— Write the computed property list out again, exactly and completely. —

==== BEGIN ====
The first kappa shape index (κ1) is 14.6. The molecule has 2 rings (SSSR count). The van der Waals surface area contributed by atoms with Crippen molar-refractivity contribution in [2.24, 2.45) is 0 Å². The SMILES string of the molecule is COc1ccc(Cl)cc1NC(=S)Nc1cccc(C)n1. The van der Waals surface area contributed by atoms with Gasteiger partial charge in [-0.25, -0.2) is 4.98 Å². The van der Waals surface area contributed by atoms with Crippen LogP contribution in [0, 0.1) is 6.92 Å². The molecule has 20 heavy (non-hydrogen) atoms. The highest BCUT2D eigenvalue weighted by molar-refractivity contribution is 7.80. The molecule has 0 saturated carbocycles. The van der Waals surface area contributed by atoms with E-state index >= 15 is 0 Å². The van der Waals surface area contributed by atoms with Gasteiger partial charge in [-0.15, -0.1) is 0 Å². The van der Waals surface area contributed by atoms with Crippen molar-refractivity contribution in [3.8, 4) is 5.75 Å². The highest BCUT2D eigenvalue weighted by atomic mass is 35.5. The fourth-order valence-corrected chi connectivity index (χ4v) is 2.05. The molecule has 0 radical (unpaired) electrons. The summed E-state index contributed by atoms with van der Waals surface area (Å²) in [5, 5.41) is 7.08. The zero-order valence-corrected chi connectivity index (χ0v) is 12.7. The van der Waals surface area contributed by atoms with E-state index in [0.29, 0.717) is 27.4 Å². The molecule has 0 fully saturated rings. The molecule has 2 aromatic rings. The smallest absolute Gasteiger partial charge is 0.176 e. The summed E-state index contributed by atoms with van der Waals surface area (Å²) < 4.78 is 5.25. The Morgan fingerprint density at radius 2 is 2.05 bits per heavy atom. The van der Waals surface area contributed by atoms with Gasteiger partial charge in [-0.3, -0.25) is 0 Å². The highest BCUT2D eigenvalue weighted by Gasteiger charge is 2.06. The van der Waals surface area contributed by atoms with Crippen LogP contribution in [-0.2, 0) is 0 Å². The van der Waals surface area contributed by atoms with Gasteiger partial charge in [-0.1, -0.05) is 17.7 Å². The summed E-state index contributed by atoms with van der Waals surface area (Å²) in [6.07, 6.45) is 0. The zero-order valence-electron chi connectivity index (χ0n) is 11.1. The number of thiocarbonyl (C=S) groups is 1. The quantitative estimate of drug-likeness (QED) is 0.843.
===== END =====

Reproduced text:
The first kappa shape index (κ1) is 14.6. The molecule has 2 rings (SSSR count). The van der Waals surface area contributed by atoms with Crippen molar-refractivity contribution in [2.24, 2.45) is 0 Å². The SMILES string of the molecule is COc1ccc(Cl)cc1NC(=S)Nc1cccc(C)n1. The van der Waals surface area contributed by atoms with Gasteiger partial charge in [-0.25, -0.2) is 4.98 Å². The van der Waals surface area contributed by atoms with Crippen LogP contribution in [0, 0.1) is 6.92 Å². The molecule has 20 heavy (non-hydrogen) atoms. The highest BCUT2D eigenvalue weighted by molar-refractivity contribution is 7.80. The molecule has 0 saturated carbocycles. The van der Waals surface area contributed by atoms with E-state index >= 15 is 0 Å². The van der Waals surface area contributed by atoms with Gasteiger partial charge in [-0.15, -0.1) is 0 Å². The van der Waals surface area contributed by atoms with Crippen molar-refractivity contribution in [3.8, 4) is 5.75 Å². The highest BCUT2D eigenvalue weighted by atomic mass is 35.5. The fourth-order valence-corrected chi connectivity index (χ4v) is 2.05. The molecule has 0 radical (unpaired) electrons. The summed E-state index contributed by atoms with van der Waals surface area (Å²) in [5, 5.41) is 7.08. The zero-order valence-corrected chi connectivity index (χ0v) is 12.7. The van der Waals surface area contributed by atoms with E-state index in [0.29, 0.717) is 27.4 Å². The molecule has 0 fully saturated rings. The molecule has 2 aromatic rings. The smallest absolute Gasteiger partial charge is 0.176 e. The summed E-state index contributed by atoms with van der Waals surface area (Å²) < 4.78 is 5.25. The Morgan fingerprint density at radius 2 is 2.05 bits per heavy atom. The van der Waals surface area contributed by atoms with Gasteiger partial charge in [-0.3, -0.25) is 0 Å². The highest BCUT2D eigenvalue weighted by Gasteiger charge is 2.06. The van der Waals surface area contributed by atoms with Crippen LogP contribution in [-0.2, 0) is 0 Å². The van der Waals surface area contributed by atoms with Gasteiger partial charge in [-0.1, -0.05) is 17.7 Å². The summed E-state index contributed by atoms with van der Waals surface area (Å²) in [6.07, 6.45) is 0. The zero-order valence-electron chi connectivity index (χ0n) is 11.1. The number of thiocarbonyl (C=S) groups is 1. The quantitative estimate of drug-likeness (QED) is 0.843.